Q&A with Mystery Fest Key West Guest Author Randy Rawls

Author Randy Rawls will moderate a panel titled, “Where I Get My Ideas,” with authors John H. Cunningham, David Beckwith, Charles Todd and Paul Sinor at the upcoming Mystery Fest Key West.

Soon to appear as a headlining author at the upcoming Mystery Fest Key West, June 16-18 at the DoubleTree by Hilton Grand Key Resort, author Randy Rawls is a man of mystery. He’s past-president of the Mystery Writers of America – Florida Chapter, author of the Ace Edwards, Dallas private-eye series, the Tom Jeffries South Florida private-eye series, and the Beth Bowman South Florida private-eye series, as well as short stories in various anthologies. His latest, “Justice Secured,” is a standalone featuring Josh Hawkins, ex-Army Special Forces officer and a private investigator in South Florida.
The South Florida based author agreed to share some insights about his work and methods in advance of the Fest:

Q: Your first two book series feature male private investigators. Then along came Beth Bowman. What made you decide to write from a woman’s perspective?

RR: Two things. First, the market place. Women buy the vast majority of books sold, and women read the vast majority of books read. Second, I had recently read some female protagonist books written by “name” male authors. The best I can say is the heroines fell into one of two categories: 1) The helpless female who can’t tie her shoes without calling on her boyfriend for help, and 2) the female who was nothing more than a thinly disguised male in a skirt. I firmly believed I could do better. Thus, Beth Bowman was born.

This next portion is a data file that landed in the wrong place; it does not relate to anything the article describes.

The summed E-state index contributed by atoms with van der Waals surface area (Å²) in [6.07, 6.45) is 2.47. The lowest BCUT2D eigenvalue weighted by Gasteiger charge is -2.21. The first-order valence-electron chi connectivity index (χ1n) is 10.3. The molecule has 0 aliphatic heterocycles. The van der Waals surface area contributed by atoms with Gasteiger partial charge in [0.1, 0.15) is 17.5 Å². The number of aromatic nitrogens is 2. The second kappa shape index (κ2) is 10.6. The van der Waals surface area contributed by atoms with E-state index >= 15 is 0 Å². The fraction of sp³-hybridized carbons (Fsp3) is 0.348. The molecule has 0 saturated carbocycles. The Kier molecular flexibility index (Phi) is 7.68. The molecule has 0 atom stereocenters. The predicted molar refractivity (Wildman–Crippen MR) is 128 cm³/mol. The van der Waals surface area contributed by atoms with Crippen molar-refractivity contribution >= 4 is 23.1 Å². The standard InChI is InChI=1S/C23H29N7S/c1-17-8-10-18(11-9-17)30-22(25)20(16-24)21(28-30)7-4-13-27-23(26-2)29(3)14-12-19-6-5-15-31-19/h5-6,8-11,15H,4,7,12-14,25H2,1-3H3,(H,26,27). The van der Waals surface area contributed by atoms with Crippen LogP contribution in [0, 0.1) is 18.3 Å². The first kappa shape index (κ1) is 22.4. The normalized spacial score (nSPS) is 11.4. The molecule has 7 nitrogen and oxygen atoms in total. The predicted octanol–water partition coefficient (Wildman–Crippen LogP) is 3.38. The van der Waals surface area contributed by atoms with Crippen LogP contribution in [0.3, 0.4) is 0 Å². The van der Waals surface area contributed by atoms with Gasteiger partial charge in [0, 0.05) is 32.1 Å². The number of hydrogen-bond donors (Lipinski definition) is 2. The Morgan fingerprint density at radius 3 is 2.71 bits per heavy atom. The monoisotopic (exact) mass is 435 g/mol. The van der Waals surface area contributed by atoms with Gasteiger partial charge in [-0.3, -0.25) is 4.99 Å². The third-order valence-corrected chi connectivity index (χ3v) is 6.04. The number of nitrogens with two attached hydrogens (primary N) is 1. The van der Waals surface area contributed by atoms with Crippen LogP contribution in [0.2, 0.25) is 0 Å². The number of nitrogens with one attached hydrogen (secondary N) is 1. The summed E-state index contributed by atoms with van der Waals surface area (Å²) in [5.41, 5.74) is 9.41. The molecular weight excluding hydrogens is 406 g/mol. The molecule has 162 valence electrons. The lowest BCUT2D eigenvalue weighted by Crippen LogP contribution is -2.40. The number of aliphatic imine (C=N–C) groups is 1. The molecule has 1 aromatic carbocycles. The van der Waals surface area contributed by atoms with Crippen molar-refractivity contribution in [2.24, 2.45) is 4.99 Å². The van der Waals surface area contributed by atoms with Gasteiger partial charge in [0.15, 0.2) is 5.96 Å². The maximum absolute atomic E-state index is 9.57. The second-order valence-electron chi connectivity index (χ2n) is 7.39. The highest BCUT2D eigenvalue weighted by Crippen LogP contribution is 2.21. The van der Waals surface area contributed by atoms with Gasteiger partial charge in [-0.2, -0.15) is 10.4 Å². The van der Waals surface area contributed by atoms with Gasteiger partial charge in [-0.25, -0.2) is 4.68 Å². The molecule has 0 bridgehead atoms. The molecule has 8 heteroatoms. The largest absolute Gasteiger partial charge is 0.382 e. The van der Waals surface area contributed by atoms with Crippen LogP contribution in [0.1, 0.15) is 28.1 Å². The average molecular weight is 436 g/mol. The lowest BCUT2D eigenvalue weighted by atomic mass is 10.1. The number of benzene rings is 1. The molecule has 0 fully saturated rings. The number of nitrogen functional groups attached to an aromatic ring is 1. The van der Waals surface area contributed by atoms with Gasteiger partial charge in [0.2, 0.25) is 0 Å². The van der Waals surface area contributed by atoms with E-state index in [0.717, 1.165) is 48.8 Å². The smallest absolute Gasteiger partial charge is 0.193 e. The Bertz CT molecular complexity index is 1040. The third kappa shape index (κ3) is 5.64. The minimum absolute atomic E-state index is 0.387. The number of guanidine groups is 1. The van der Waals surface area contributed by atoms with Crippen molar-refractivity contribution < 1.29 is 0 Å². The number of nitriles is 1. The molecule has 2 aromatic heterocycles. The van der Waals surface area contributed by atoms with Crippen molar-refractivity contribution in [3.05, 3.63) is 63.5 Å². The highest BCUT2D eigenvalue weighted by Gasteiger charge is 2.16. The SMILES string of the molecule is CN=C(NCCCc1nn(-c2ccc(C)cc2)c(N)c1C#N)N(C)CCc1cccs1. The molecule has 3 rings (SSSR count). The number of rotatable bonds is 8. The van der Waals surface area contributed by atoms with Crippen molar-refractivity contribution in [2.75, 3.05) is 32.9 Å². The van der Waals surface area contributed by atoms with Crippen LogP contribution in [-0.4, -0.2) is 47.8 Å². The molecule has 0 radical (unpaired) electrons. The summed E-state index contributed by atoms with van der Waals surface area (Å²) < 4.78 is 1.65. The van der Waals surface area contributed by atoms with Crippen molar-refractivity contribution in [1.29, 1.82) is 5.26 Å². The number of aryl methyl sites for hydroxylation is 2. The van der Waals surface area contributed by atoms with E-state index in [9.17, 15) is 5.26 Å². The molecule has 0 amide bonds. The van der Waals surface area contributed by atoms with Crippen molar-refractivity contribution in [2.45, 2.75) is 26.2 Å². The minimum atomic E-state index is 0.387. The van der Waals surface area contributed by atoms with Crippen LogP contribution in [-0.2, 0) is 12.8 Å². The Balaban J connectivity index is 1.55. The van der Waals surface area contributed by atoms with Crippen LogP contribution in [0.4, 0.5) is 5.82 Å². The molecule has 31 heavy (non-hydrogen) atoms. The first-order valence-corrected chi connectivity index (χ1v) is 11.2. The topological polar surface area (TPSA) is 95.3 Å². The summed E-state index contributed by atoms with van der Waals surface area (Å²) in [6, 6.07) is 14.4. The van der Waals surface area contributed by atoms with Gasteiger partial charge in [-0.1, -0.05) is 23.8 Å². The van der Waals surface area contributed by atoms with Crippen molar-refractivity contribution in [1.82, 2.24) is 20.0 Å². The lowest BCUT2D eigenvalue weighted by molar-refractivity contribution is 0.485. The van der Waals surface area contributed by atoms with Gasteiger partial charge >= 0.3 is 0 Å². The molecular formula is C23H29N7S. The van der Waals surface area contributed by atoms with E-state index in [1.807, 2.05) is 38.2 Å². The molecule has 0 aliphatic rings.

Q: What do you find most challenging about writing from a woman’s perspective?

RR: I don’t mean to sound flippant, but getting it right. When I started Beth, I was fortunate to be in a critique group with four strong women who were good writers. I asked them to keep me on track—pull no punches. If I wandered away from the way a woman might process something or used language which was too masculine, I wanted to know. They TOLD me. Actually, I think they often enjoyed jerking me back, but they taught me, and, readers have said they taught me pretty good.

Q: To clue or not to clue? Are you a clue-dropper, or do you play your cards close to the chest?

RR: Clue-dropper. I’d like to say I plant them carefully, but that would be a lie. As I go through the story, I discover that I planted a clue many pages before that fits the twist I have in mind. When that happens, I’m surprised and pleased. Of course, sometimes I plant what I consider a clue at the time, but it turns out it was only a “red herring.” In that case, I am also surprised and pleased.

Bottom line, I suppose, is I’m never sure when I’m planting a clue, a red herring, or simply more of the story. But, it’s all fun.

Q: Write then edit? Or edit as you go?

RR: Edit as I go. Since I don’t work from an outline, I choose to review the previous effort before launching into new material. Naturally, as I review, I edit. So, in theory, when I reach the end, the book has been thoroughly edited. But, that’s not true either. I let the book “cool” for 30 to 60 days, then print it out and read it with my editor’s eye turned on. Hopefully, by the end of that read, it is ready. Of course, my critique group has been helping me catch mytypos and other assorted naughties.

Q: Have you ever regretted killing off a character?

RR: Oh, yes. In my first Tom Jeffries thriller, I killed off a good guy. I thought it had to be done or Tom’s escape from catastrophe would never be believable. Tom and I shed a tear at his loss, but moved on. Then, in book 2, I needed that character. There was simply a hole without him. He fit perfectly for the role I needed played. Initially, I struggled, trying to come up with a substitute, but finally found one that I think worked. But, zapping that first guy was a mistake I will try to never make again.

Also, in my first Beth Bowman book, I almost did the same thing. One of the nasties went down from multiple bullet wounds. A reader could easily surmise that he died. In Book 3, I needed him, so I went back and read the portion where he was shot. Satisfying myself that he could have survived, I brought him back as a crippled and weakened man. He worked out great in the role I gave him.

The moral I’ve learned: be careful who you kill. You may need them again.

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